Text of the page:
Living with Diabetes: Jawad Ali KhanWritten by Muslim Link
Pakistani Canadian Jawad Ali Khan came to Canada in the early 1980s to work in the field of IT. Now a senior, he has decided to get fit in order to help him manage his Type 2 Diabetes and maintain his independence.
How did you find out that you had Diabetes?
It is a tradition in my family to get Diabetes. It’s genetic basically. I used to get chest pains so they diagnosed angina. So, I have heart disease basically. At the time they had to do a lot of blood tests which looked at your blood sugar and that is how I was diagnosed with Type 2 Diabetes.
I was okay until about 2002 when I had a heart attack and had to have by-pass surgery. But I’m still here!
People think heart attacks are very dramatic and very painful but in my case it was just a little pain, like a pinch in my chest. It was a very tolerable pain. I refused to go to the hospital. Luckily, one of my good friends said he would drive me to the hospital so I didn’t have to call the ambulance. So he drove me to the Heart Institute at the Civic Hospital. And it ends up my four arteries were blocked and they had to do surgery.
So you were struggling with several health issues for a while. Why did you decide to get fit now?
In my case, both my kids ran away from home. One ran off to Toronto and the other has run off to Chicago. So I have no slave labour at home. So who does the gardening? Who does the snow-clearing? Me! I have to do it myself. I wasted a lot of money trusting landscaping companies and snowblowing companies. So it is better if I do it myself and if something goes wrong it is my fault and I haven’t lost any money.
So, about two or three years ago, I decided to get fit so I can take care of things myself. So, I started looking for a diet I could cope with. I watched a documentary about the 5 and 2 Diet. So basically you eat five days normally and two days you are fasting. And in the documentary they mentioned our Prophet Mohammad (pbuh) and how he used to fast on Mondays and Thursdays every week. So, since I was used to fasting in Ramadan I thought this is right up my street. So I started that diet. I lost a lot of weight. And fasting those two days is not very stressful and you can drink tea and water during the day. Then my son introduced me to the ketogenic diet. This diet is very low in carbs. So I can cook with butter which is a bonus! But you can’t have things like potatoes, rice, or bread. I haven’t bought bread in six months. So I have lost around 50 pounds.
My son has encouraged me to go to the gym. I go three days a week. I go to Good Life Fitness. Their prices are reasonable. I’m not lifting 250 pounds weights or anything! There are low impact options so you just adjust things for your age. Use your own brain, don’t strain yourself! I just go with my fitness level. I go to the intensity that I can handle. I’m not in there doing a Mr. Universe Competition! I just want to be able to walk up and down stairs without being breathless or work in the backyard for a few hours and garden. I just go to the gym to get fit and build stamina.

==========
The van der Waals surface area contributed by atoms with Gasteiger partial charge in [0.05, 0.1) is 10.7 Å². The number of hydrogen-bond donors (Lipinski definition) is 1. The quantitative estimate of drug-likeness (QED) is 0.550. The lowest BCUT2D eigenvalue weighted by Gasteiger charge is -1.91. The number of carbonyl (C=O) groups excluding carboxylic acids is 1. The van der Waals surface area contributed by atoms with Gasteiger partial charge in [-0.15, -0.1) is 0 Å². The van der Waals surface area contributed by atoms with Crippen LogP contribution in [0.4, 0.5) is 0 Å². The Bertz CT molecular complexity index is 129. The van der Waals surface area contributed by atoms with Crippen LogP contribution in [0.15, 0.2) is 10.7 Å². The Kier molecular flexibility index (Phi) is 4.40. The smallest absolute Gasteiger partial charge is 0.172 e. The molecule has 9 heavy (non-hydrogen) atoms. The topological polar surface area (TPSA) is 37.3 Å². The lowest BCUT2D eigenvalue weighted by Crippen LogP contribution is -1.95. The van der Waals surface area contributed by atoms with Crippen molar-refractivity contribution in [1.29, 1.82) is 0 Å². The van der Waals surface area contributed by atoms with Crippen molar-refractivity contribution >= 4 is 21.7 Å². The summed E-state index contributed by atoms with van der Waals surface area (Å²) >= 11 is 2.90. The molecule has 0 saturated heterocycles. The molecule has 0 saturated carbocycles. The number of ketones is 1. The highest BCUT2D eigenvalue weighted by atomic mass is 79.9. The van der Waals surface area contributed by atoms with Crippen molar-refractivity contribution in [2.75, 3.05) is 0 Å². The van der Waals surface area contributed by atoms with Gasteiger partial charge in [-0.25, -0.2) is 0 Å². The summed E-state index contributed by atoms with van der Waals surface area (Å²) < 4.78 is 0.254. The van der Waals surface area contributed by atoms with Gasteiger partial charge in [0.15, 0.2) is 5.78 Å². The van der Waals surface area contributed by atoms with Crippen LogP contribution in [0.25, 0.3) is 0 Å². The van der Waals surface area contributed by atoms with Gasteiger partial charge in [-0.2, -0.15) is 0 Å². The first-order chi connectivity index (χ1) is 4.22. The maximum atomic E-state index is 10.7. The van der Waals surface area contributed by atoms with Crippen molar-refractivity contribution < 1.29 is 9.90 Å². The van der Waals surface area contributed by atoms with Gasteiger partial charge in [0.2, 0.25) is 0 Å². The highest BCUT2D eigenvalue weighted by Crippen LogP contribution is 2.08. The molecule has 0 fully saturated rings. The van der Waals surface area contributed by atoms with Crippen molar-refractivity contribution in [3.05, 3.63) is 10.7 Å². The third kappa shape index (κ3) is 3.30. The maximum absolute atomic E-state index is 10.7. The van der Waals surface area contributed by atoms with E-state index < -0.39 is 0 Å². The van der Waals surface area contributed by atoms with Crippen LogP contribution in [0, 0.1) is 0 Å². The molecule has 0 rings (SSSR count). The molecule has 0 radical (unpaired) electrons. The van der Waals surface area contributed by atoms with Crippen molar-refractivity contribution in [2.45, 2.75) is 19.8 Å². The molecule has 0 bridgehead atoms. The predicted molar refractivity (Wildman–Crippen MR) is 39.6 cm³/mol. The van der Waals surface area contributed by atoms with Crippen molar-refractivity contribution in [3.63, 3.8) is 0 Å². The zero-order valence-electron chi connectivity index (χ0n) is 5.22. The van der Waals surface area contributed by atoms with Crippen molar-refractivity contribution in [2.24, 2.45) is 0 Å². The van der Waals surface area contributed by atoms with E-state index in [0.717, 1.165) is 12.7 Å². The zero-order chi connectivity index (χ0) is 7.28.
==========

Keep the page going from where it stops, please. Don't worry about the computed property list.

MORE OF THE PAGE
Now, I feel very spritely. I’m able to move fast. It really has allowed me to become more active. I don’t get breathless.
How have you coped with such a drastic change in your diet and lifestyle?
I don’t find it much of a struggle because it has become a necessity.
No drug can cure Diabetes. Drugs can only allow you to control it. The best way to manage it is through diet and exercise. Diabetes is not a fun disease. It could kill you. Also your circulation in your extremities can get you into trouble and you might end up with amputations. I don’t want that.
Our religion teaches discipline, especially during Ramadan. Ramadan is really all about self-control. After iftar we overeat-that is completely wrong. Often at the end of Ramadan, people come out overweight. That is not right. Now, I’m guilty of that too. But I have learned with this 5 and 2 Diet what discipline should be. If you cheat, who are you cheating? Yourself.
I have been to several weddings and not had any desserts. If you are serving yourself in a buffet dinner you just go past the naan, you go past the pilau. But you can have the beef curry and the chicken curry and load yourself up with salad.
Once a week I can go carb crazy! I go buy pakoras and veggie samosas. But that is only once a week.
It is all about balance and moderation which is exactly what our religion teaches.
Is it important that your family support your diet?
Yes. If someone is eating cupcakes and cream cakes in front of you, you might slip. If all of that stuff is in the fridge, you might slip. You have to change the environment.
What advice would you give to other people with Diabetes who are facing having to change their lifestyle?
All of this precooked stuff they have in the supermarket; you don’t know what is in there. You need to cook for yourself and cook things fresh. Corporations profit by selling us stuff and we eat that stuff without thinking. There is good stuff available in the same stores where they sell bad stuff. You can go to a buffet restaurant and you can eat the wrong dishes or you can eat the right dishes. In the end, it is your life and your health. It is up to you to do what is best for you.
To learn more about Diabetes visit The Canadian Diabetes Association
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